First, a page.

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Research article - Peer-reviewed, 2020

Early Modern Reindeer Husbandry, Sami Economy, and Grazing Rights

Larsson, Jesper; Sjaunja, Eva-Lotta Paivio


The main historic trajectory in property rights to land was the development of more exclusive rights by the dissolution of common property. In the Swedish lappmarks the opposite occurred, and by the end of the nineteenth century the old system with privately assigned land finally disappeared when Samis obtained lawful common user rights to large areas for reindeer herding. Earlier research focused on the role of the state. We bring together three previously rather neglected perspectives-self-governance, ecology, and the functionality of large-scale reindeer nomadism-to explain changes in property rights. By analysing how Samis from two types of villages in yule lappmark using different ecological settings between 1550 and 1780, we show that the older property-rights system dissolved due to the emergence of large-scale reindeer nomadism. Grazing land became one of the most valued economic assets, and a common-property regime evolved. The institutional change that spurred the development was new trading patterns during the seventeenth century. By taking a self-governing perspective in a common-pool resource (CPR) context we identify the microlevel interactions between users through which property rights evolved in early modern Sami communities. How indigenous people during this time created and negotiated property rights is highlighted. On a higher level, the CPR perspective facilitates a discussion about Sami property rights in the context of property rights elsewhere, especially regarding common property. We emphasize the importance of addressing self-governance in the analysis of historical property rights of indigenous people.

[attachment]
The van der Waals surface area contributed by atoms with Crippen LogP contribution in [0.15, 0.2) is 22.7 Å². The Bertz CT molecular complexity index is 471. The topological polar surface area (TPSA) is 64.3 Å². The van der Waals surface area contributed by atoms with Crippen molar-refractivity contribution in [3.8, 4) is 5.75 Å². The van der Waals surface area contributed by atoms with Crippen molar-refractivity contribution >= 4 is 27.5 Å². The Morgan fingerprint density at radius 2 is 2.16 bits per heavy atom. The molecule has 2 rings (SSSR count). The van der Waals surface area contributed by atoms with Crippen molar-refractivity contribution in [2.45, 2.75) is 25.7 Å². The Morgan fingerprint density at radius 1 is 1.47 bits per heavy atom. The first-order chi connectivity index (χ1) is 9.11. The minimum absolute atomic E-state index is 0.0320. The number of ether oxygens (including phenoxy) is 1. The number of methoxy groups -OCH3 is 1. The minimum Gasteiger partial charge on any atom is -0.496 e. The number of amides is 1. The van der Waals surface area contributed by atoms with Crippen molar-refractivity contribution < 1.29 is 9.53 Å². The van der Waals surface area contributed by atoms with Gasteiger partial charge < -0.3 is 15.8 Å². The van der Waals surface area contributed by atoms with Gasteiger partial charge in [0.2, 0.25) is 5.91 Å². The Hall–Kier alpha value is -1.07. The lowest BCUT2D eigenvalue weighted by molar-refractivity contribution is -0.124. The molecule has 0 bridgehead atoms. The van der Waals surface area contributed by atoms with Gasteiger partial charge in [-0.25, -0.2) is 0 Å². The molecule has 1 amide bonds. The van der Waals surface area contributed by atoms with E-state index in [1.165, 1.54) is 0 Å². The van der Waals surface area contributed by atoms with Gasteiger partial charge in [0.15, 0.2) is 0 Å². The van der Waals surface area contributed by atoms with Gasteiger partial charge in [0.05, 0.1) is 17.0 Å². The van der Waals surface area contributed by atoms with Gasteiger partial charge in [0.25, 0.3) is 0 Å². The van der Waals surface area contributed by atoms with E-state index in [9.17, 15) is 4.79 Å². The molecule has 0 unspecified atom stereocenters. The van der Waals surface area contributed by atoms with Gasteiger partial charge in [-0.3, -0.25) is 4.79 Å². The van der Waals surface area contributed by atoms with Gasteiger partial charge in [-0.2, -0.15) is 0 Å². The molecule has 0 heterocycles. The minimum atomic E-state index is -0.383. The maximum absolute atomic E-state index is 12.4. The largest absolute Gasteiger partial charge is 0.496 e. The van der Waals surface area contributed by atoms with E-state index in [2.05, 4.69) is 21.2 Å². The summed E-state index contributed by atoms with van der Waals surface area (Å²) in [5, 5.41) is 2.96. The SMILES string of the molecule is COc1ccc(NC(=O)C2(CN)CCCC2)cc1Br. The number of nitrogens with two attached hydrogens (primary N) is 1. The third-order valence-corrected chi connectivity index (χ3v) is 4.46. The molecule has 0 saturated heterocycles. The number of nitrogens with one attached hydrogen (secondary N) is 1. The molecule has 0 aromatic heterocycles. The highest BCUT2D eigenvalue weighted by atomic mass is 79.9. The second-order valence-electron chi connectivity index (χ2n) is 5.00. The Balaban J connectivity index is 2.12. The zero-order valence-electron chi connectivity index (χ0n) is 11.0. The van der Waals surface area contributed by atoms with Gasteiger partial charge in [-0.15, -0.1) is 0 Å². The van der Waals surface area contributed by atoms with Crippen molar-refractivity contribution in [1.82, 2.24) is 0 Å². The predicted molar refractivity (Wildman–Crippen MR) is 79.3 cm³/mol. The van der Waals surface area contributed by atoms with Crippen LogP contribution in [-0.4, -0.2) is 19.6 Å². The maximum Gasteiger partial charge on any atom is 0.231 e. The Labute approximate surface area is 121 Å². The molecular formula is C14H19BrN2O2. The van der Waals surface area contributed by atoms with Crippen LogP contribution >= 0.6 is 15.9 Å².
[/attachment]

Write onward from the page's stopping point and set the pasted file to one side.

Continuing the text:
property rights; common-pool resources (CPRs); pastoralism; Sami; early modern; reindeer; trade

Published in

International Journal of the Commons
2020, Volume: 14, number: 1, pages: 91-107